The two-way interaction between construction, buildings and society is inseparable from our daily lives and the architecture of our cities, and has converged in recent years with rising cross-industrial trends. Founded in 1959, the Committee for European Construction Equipment (CECE) is a Europe-wide federation and the voice of construction equipment manufacturers to EU policy makers. Through its national member associations, it speaks on behalf of an industry made up of 1,200 companies, employing 300,000 people and creating a value of 40 billion euros annually.
The organisation's advocacy work addresses a broad spectrum of policies impacting the manufacturing and construction industries, committed to building the Europe of tomorrow and ensuring a globally competitive European construction equipment industry. To address issues such as environmental impacts, digitalisation and talent recruitment, we spoke with general secretary Riccardo Viaggi, and event manager Roma Guziak.
1) How is your sector and the construction industry doing after the pandemic? Are there already signs of recovery in the industry?
Riccardo Viaggi (pictured on the right): There have always been positive signs of resilience and vitality in the construction equipment sector, since the recovery at the end of 2020. The resilience of our industry – backed by stable business situation in most customer sectors – was notable in 2021 and 2022, when we got to absolute record number sales. This is also reflected by robust industry sentiment: the climate index surveyed by the CECE’s Business Barometer went down moderately over 2022, as the economic fallout of the war in Ukraine unfolded but bounced back in November after the bauma trade fair, the largest professional exhibition for construction equipment in the world. 2023 is expected to have a strong start, as a result of the high order backlog. However, the outlook for the rest of the year is uncertain – the rise in interest rates will weigh heavily on the building construction industry's prospects.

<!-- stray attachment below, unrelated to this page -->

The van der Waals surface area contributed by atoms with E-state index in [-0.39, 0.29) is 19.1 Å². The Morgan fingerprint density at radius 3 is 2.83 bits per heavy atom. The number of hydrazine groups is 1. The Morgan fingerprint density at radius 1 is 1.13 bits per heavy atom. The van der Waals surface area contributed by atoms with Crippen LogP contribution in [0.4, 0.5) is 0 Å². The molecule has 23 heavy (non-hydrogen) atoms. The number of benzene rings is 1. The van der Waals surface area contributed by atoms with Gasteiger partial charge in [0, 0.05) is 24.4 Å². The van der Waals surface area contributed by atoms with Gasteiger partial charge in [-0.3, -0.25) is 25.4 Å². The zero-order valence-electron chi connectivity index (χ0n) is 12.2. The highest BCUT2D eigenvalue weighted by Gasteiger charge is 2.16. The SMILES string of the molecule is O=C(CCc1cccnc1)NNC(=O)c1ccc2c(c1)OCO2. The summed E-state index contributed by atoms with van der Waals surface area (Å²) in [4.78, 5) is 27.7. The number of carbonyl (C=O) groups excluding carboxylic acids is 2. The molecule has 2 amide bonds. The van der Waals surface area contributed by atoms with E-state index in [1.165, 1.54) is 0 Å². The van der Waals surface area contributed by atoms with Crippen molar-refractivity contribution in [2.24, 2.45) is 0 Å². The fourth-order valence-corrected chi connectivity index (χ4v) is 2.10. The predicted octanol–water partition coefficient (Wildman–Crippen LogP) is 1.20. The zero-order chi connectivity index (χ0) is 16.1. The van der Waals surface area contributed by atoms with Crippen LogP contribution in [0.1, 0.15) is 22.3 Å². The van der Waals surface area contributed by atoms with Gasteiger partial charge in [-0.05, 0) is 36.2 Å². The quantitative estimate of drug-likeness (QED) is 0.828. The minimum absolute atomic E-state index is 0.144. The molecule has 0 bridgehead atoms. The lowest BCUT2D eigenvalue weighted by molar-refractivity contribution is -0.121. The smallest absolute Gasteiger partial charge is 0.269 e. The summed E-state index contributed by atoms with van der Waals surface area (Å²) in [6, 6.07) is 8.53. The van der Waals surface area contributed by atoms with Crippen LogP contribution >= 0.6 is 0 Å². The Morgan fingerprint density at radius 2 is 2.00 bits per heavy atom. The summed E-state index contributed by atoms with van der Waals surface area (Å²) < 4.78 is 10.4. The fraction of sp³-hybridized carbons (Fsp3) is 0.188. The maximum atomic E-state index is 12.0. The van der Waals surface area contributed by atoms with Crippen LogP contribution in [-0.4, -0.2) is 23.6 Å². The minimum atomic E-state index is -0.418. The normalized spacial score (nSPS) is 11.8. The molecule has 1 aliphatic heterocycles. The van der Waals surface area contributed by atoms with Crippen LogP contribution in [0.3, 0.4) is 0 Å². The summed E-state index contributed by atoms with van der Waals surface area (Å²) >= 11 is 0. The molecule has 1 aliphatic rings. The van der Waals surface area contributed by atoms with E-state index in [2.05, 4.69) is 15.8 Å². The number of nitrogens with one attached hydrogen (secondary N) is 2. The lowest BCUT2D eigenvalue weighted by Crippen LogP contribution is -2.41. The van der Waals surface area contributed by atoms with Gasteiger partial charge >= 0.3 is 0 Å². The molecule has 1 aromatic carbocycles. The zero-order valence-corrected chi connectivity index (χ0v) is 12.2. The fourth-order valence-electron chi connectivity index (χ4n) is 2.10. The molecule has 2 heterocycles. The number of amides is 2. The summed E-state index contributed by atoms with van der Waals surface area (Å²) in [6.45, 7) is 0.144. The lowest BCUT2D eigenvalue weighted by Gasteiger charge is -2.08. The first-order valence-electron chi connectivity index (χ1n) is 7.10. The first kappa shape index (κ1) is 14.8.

2) What are the 2023 guidelines for sustainable business growth and development in the sector?
RV: As an integrated industry across Europe and as a manufacturing powerhouse, the industry that CECE represents needs a stable regulatory framework within the Single Market and open trade with our global partners. On regulation, 2023 will be the year of publication and implementation of the newly revised Machinery Regulation. This new text will bring some changes to the way our member companies manufacture and certify the construction equipment, and it will need huge efforts in implementation, drafting of supporting standards and interpreting guidelines.
Lastly, at the beginning of 2023 we will finally see the long-awaited EU legislation to harmonise the road-circulation requirements for our machinery. With national regulation still applicable, there is no EU Single Market for heavy machinery going on the road, and this is a problem that we have long been wanting to solve with the European Commission. On the global stage, the key actions in 2023 concern the possible ratification of the EU-Mercosur trade agreement, the continued effort to lower any barrier to trade that still exist between the EU and the US, and the ratification of a new international protocol simplifying the selling and financing conditions of high-value equipment like ours.